Picture Book Writing, or Why We Dummy Our Work

Earlier this week, I read an awesome blog post by Tara Lazar, Don’t Sweat the Page Breaks…  In her post, she discusses why we dummy our work. In short, a picture book is a very definite thing. You aren’t just writing a cohesive story. You are writing something with just the write number of page turns to be a picture book. The dummy is the tool that you use to help you internalize that structure.

But what if you’ve never created a dummy? Here is how I do it.

Staple together 16 pieces of paper.  

Wait a minute. Isn’t a picture book 32 pages long. Yes, it is. But 16 pages stapled together tives you 32 pages front and back. You can use half pages or quarter pages. Whatever. I use full sheets of paper because this makes it easier to fit my text on to the page.

A dummy I used to edit my work.
Some spreads hardly change.

Mark off my title page, etc.

These pages generally don’t contain any of your actual story.  There are generally three such pages at the beginning of a picture book. Sometimes the copyright info is on a page at the back of the book.

If this ambiguity makes you uncomfortable, look at some picture books from your dream publisher. Do it how they do it.

Cut my text into blocks.  

These blocks of text will become spreads. Some will be one page spreads. A one page spread is a single page with text and an illustration. It stands independent of the preceding and following pages. Some text blocks will become two page spreads. Two page spreads are one block of text and the accompanying illustration that takes up two facing pages.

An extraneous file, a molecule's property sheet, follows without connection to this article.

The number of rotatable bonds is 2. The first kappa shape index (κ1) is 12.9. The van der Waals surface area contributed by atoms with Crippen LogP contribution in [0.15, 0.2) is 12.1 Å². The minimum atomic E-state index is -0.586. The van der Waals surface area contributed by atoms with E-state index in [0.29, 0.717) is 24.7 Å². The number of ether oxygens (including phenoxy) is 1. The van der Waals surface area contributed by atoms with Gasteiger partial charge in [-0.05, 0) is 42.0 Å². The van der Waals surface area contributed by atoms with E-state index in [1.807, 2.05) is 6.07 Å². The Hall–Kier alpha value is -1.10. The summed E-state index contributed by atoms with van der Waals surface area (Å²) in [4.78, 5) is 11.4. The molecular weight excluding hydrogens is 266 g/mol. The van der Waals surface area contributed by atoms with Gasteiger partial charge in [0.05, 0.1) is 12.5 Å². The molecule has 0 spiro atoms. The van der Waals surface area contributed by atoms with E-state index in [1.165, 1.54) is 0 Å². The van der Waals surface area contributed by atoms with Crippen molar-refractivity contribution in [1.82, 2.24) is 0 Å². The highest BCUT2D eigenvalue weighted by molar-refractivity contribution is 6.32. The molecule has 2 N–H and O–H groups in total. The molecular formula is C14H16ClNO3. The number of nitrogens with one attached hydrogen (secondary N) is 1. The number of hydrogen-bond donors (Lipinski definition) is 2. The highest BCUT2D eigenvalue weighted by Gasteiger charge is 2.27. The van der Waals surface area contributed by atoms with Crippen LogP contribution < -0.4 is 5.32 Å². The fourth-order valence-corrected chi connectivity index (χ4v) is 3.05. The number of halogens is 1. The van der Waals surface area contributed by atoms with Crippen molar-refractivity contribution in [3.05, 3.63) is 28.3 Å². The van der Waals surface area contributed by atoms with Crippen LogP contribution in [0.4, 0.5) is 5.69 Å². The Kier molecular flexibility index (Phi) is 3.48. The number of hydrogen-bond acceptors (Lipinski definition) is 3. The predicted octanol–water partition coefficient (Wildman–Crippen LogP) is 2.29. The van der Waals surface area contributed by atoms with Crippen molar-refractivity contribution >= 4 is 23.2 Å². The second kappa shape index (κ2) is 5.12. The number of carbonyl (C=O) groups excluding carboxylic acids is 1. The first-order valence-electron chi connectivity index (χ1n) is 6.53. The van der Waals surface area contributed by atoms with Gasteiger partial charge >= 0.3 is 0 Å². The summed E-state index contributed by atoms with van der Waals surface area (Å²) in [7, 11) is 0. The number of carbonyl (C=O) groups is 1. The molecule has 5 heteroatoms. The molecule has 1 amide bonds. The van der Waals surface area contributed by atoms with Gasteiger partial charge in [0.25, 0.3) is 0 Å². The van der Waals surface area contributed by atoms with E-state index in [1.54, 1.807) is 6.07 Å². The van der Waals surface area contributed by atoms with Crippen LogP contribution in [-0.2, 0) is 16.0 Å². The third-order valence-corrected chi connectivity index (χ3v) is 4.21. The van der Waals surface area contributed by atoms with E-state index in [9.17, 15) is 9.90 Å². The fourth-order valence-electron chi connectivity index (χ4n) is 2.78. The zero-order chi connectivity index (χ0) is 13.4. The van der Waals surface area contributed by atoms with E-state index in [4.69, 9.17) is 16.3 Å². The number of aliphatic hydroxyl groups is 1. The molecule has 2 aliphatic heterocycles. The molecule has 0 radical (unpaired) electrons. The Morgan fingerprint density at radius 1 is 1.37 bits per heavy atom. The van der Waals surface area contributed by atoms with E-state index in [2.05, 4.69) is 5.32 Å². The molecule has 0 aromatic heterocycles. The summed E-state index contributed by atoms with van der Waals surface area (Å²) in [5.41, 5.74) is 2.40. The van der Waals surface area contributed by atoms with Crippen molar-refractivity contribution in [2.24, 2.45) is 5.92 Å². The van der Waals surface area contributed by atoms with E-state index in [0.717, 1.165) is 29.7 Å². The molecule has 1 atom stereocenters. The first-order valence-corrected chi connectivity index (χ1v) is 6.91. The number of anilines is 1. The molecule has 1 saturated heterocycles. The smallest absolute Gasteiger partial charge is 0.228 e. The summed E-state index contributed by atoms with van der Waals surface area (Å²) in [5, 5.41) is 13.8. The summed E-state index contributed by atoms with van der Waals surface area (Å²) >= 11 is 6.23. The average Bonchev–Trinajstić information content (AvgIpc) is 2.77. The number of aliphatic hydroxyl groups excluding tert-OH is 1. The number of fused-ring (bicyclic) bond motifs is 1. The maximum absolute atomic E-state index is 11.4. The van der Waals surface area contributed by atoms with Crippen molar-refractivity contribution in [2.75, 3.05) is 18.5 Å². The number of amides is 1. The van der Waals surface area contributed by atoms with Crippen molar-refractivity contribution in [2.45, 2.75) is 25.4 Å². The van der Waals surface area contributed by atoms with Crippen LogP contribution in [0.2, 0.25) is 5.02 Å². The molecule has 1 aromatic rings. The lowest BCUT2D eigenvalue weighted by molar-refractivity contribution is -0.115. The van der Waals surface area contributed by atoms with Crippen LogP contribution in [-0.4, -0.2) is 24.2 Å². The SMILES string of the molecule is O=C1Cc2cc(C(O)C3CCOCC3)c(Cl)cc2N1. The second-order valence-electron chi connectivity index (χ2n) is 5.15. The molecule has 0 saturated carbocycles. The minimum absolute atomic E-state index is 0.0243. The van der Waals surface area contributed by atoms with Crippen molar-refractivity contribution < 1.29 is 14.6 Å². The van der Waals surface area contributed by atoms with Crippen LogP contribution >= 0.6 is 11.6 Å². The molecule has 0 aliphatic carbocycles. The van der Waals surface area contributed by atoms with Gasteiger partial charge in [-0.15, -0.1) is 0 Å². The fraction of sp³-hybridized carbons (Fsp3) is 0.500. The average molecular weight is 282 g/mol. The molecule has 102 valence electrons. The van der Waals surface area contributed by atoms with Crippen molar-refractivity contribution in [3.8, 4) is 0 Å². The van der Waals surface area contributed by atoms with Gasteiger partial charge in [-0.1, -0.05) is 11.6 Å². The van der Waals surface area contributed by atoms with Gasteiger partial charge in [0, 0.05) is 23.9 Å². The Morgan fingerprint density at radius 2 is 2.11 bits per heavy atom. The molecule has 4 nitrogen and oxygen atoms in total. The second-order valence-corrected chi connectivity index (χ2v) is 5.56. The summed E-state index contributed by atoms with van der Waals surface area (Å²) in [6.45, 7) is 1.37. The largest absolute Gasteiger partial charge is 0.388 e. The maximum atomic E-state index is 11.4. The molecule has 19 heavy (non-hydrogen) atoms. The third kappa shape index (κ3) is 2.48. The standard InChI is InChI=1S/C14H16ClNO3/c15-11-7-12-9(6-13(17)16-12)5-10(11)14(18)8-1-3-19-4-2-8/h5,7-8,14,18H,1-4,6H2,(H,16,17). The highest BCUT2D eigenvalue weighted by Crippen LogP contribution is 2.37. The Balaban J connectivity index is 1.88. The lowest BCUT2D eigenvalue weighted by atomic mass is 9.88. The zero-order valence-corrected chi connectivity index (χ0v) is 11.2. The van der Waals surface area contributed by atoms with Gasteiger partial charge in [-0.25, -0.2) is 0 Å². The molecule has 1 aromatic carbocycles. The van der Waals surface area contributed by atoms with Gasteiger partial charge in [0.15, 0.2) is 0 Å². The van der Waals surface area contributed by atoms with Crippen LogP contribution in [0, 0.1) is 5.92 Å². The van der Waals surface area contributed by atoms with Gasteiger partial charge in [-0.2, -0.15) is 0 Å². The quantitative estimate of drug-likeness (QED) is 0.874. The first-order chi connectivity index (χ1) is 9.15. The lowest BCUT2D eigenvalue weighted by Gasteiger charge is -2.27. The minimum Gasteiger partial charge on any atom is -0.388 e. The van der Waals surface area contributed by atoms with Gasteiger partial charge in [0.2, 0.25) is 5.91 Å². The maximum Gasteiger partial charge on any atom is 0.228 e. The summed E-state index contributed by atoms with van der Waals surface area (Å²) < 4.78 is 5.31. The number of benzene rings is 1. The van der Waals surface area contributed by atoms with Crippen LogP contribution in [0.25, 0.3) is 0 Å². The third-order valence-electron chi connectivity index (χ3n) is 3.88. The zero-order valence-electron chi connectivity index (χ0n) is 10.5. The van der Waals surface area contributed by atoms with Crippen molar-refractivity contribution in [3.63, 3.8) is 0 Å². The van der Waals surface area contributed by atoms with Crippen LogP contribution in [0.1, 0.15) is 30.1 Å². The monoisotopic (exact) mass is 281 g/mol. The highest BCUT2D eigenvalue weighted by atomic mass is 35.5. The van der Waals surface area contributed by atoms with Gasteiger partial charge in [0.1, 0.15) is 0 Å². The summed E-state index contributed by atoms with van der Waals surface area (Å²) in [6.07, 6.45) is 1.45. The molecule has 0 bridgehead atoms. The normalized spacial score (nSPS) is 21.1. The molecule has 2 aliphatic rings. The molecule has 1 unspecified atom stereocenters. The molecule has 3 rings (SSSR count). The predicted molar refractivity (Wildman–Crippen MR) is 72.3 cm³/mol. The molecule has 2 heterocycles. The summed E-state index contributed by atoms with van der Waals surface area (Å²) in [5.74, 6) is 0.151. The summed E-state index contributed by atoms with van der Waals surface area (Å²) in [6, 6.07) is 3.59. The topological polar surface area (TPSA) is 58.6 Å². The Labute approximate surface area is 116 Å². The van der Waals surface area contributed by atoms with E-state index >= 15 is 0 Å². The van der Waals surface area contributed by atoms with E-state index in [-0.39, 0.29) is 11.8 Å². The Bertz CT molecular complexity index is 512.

One page spreads are often detailed. They are close ups.

Two page spreads are panoramic. They slow down the pace of the story.

Tape the spreads into the dummy.

I’d love to say that this step is easy peasy. That would be a lie.

Sometimes I have more blocks of text than I have dummy pages. I have to ask myself if each scene is essential. Or is there a scene that can be cut?

Sometimes I run out of blocks of text before I reach the end of the dummy. Have I left scenes out? Or it might be that there isn’t enough story for a picture books. Or I might need to add another attempt to solve my story problem.

Just remember that it is natural for this step to take multiple attempts. And, in the end, the way you dummy it might not be how the editor sees it. That’s why Lazar called her post Don’t Sweat the Page Breaks…

–SueBE

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